Everyone is a gardener when it comes to annuals!
Annual plants only stick around with us for one year but with a little TLC, they can have one heck of a year! Annuals are rewarding, fun, and allow you to be as creative as you like. Anyone can plant annuals even with minimal gardening experience.
Half the fun is just picking out your flowers. This time of year the greenhouse is overflowing with annuals in different shapes, colors, and sizes for both the shade and sun. You can match your colors to your home decor or mix and match. The sky’s the limit!
Annuals are easy but you do have to show them a little love. Follow these easy steps for success:
- Plant in well-draining soil. Compaction and standing water are the kiss of death for any plant. Use our Van Wilgen’s Professional Potting Mix when potting up your outdoor containers, and use our Van Wilgen’s Professional Planting Mix when planting annuals in the ground. You’ll want to loosen up the soil to allow water to flow through.
- Water plants daily. Unless the soil already feels pretty damp, or it’s recently rained, your annuals like to get a drink of water. Keep in mind that the warmer temperatures will help dry out the soil, so your outdoor annuals will likely need to be watered more frequently than plants kept indoors.
- Fertilize. Start all containers out with Van Wilgen’s Slow Release Fertilizer. Follow up every two weeks with Bloom Booster. Annuals can really handle it. Fertilize the heck out of them. We only get to enjoy them for one year so push them hard!
- Dead Head. Yes, I know that some annuals like petunias claim to be self-shedding. This is somewhat true but the reality is, they get messy looking if you don’t do a little cleanup. Don’t be afraid to finger-pinch off the dead flowers, or you can use snippers if the stalk is a little woodier.
- Hair Cut. Are your annuals getting leggy? Give them a good haircut to restore their bounce. You may have to be a little patient for the bloom to return, but in the long run, you will have a healthier, more productive annual.
As always, if you run into trouble or need a little advice, just pay us a visit or give us a call. We’re here to help!
- We are still practicing social distancing (inside and outside) and ask you to do the same.
- We no longer require masks outside.
- When entering the store or greenhouse, please wear a mask. (Keep in mind, some of our younger staff are not yet fully vaccinated and we’d like to ensure their safety.)
- Choose the right plant for the right place. If you have a sunny, dry spot you’re looking to fill, choose a tree, shrub, or perennial that will be happiest in those conditions. Not sure about plant requirements? See a Van Wilgen’s plant expert and we’ll gladly work with you.
- Proper planting technique is crucial. Dig your hole twice the width of the root ball and no deeper than the height. If you’re planting a container plant make sure to score the roots first. If you’re planting a tree with a wire basket take off all the burlap as well as the basket. In both cases, this will prevent girdled roots from developing. For additional recommendations, be sure to reference our planting guide.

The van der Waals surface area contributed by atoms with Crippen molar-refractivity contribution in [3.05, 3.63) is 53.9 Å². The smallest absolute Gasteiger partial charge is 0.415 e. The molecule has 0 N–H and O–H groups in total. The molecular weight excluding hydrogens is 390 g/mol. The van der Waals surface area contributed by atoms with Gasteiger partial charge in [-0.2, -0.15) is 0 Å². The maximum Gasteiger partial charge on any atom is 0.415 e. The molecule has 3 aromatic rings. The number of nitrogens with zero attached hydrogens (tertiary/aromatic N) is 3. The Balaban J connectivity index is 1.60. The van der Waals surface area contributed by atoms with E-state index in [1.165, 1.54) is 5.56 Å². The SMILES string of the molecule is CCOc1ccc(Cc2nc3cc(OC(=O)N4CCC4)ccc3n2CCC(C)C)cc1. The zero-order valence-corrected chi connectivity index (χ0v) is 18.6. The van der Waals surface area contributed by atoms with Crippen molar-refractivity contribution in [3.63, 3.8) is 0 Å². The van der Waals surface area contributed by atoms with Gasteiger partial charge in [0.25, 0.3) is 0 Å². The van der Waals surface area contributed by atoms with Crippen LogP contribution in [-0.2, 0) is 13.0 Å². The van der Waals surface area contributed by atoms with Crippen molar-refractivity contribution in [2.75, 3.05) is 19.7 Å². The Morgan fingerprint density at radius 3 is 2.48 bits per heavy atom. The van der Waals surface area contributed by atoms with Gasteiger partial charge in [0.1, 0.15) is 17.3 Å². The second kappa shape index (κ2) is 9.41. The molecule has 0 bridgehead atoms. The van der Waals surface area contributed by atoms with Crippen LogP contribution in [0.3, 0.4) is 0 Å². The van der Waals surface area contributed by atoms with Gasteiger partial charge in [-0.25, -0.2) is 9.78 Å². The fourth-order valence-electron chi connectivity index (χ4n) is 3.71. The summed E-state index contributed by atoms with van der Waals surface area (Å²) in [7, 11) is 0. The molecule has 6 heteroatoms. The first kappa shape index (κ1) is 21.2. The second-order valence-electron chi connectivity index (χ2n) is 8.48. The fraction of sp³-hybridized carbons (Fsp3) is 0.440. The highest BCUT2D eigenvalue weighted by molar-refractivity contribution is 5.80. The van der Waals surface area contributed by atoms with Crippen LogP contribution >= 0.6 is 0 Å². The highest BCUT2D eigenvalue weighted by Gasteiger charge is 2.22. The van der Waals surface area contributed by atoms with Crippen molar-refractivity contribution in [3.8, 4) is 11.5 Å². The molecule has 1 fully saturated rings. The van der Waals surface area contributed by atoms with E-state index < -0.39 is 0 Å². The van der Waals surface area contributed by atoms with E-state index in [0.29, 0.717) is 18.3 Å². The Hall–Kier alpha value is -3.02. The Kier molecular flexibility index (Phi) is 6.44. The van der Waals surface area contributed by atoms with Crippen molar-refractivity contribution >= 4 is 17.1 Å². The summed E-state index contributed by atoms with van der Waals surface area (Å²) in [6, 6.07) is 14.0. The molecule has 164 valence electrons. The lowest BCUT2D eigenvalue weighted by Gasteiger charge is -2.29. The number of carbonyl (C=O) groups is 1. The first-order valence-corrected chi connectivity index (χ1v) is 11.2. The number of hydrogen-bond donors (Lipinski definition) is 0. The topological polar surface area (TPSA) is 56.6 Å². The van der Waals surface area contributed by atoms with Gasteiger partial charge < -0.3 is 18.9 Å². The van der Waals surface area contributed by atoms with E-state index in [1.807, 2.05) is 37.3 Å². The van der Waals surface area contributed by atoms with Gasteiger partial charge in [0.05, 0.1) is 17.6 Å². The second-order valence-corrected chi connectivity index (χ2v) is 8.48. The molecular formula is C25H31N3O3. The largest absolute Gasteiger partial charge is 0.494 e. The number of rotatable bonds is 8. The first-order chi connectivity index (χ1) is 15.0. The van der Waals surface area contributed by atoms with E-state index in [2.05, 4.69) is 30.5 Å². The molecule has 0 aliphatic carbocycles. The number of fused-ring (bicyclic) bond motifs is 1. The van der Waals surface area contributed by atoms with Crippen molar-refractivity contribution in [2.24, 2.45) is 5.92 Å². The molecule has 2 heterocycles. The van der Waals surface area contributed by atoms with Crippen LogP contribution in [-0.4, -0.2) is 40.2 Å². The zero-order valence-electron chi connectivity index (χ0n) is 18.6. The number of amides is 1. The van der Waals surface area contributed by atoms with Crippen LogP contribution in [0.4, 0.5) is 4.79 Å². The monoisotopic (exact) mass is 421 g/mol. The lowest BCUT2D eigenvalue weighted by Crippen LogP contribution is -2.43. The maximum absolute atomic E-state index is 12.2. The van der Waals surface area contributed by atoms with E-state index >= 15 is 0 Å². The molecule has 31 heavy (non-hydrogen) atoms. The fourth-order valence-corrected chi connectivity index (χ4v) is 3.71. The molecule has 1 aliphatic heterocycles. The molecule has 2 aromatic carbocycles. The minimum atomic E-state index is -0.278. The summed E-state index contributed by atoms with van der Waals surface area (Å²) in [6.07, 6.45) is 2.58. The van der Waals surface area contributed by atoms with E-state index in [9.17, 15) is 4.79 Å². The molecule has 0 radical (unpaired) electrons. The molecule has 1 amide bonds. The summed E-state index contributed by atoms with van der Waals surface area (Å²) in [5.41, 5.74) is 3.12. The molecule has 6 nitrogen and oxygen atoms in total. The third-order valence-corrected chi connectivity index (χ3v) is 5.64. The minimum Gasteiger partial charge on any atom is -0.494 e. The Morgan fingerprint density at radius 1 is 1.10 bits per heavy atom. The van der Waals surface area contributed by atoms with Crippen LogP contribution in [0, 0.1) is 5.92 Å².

- Add Van Wilgen’s Jump Start starter fertilizer or our organic option, Van Wilgen’s Root Boost to the hole when planting. (Just make sure it comes into contact with the root system.)
- Mix together Van Wilgen’s Premium Planting Mix with your existing soil. If you only add new soil, without any native soil present, the roots will stop dead in their tracks once they outgrow the pocket of nice new soil.
- Backfill the hole with your soil mixture, tamping the soil as you go, to eliminate any air pockets. Add a 2-3” layer of mulch around the base of the plant. Be careful to leave the stem or trunk flare exposed. (Over mulching can lead to its own set of problems!)
- Water the base of the plant thoroughly. Avoid overhead watering. Your new plants will need a deep soaking two to three times a week for the first season, depending on water. Click here to reference our watering guide.
Planting and caring for a veggie garden can be quite a game. It can be challenging, relaxing, frustrating, rewarding, educational, but most importantly…delicious! Who or what is to blame for the problems we may encounter with our veggie gardens? Let’s blame someone or something, shall we? Let’s blame some of the key players in the veggie garden game. The key players that we are going to use as scapegoats are; temperature, soil, light, and water. Sometimes it’s an insect, sometimes a disease, occasionally Mother Nature plays a part, and often the gardener is the guilty one. Let’s face it, folks, none of us are perfect gardeners! We try. We try so hard but sometimes our schedules get in the way or we are just not sure what to do. Should this stop us? Never! Gardening is one of the healthiest and rewarding hobbies we can ever have.
Let’s place some of the blame for a poor performing veggie garden on temperature. Temperature is a key player in the veggie garden game. If it is erratic, too cold, or too hot, it can foul up the game.
If the soil and air are too cold…
•Vegetable seedlings may grow very slowly and turn yellow.
•Tomatoes may stay “greenback” and fail to ripen at the stem end.
•Flowers may prematurely bolt and bloom.
•Leaves may brown and melt away at the tips due to frost.
If temperatures are too hot…
•Leaves may turn brown along the edges and tips from leaf scorch.
•Crops may be stunted.